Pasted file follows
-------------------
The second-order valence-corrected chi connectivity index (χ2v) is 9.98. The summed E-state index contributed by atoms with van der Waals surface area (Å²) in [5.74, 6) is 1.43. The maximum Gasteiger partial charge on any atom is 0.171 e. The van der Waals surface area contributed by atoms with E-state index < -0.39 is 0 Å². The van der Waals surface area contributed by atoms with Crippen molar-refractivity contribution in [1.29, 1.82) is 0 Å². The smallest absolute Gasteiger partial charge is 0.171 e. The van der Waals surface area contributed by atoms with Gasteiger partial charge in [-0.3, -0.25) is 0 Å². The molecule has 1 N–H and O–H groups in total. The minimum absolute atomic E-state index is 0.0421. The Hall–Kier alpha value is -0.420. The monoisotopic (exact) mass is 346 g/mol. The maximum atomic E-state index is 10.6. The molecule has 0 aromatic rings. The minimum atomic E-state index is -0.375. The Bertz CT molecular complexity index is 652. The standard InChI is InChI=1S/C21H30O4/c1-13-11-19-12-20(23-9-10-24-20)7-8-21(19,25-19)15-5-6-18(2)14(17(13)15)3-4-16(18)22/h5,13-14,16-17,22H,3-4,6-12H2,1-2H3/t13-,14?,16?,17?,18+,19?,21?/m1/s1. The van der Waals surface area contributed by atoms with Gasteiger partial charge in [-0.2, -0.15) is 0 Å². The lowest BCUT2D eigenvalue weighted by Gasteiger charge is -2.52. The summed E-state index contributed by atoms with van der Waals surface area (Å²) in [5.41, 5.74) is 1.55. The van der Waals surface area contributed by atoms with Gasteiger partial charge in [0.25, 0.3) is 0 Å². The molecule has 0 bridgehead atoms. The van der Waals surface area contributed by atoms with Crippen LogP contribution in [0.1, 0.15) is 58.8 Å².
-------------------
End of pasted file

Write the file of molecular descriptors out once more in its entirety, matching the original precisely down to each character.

The second-order valence-corrected chi connectivity index (χ2v) is 9.98. The summed E-state index contributed by atoms with van der Waals surface area (Å²) in [5.74, 6) is 1.43. The maximum Gasteiger partial charge on any atom is 0.171 e. The van der Waals surface area contributed by atoms with E-state index < -0.39 is 0 Å². The van der Waals surface area contributed by atoms with Crippen molar-refractivity contribution in [1.29, 1.82) is 0 Å². The smallest absolute Gasteiger partial charge is 0.171 e. The van der Waals surface area contributed by atoms with Gasteiger partial charge in [-0.3, -0.25) is 0 Å². The molecule has 1 N–H and O–H groups in total. The minimum absolute atomic E-state index is 0.0421. The Hall–Kier alpha value is -0.420. The monoisotopic (exact) mass is 346 g/mol. The maximum atomic E-state index is 10.6. The molecule has 0 aromatic rings. The minimum atomic E-state index is -0.375. The Bertz CT molecular complexity index is 652. The standard InChI is InChI=1S/C21H30O4/c1-13-11-19-12-20(23-9-10-24-20)7-8-21(19,25-19)15-5-6-18(2)14(17(13)15)3-4-16(18)22/h5,13-14,16-17,22H,3-4,6-12H2,1-2H3/t13-,14?,16?,17?,18+,19?,21?/m1/s1. The van der Waals surface area contributed by atoms with Gasteiger partial charge in [-0.2, -0.15) is 0 Å². The lowest BCUT2D eigenvalue weighted by Gasteiger charge is -2.52. The summed E-state index contributed by atoms with van der Waals surface area (Å²) in [5.41, 5.74) is 1.55. The van der Waals surface area contributed by atoms with Gasteiger partial charge in [0.25, 0.3) is 0 Å². The molecule has 0 bridgehead atoms. The van der Waals surface area contributed by atoms with Crippen LogP contribution in [0.1, 0.15) is 58.8 Å².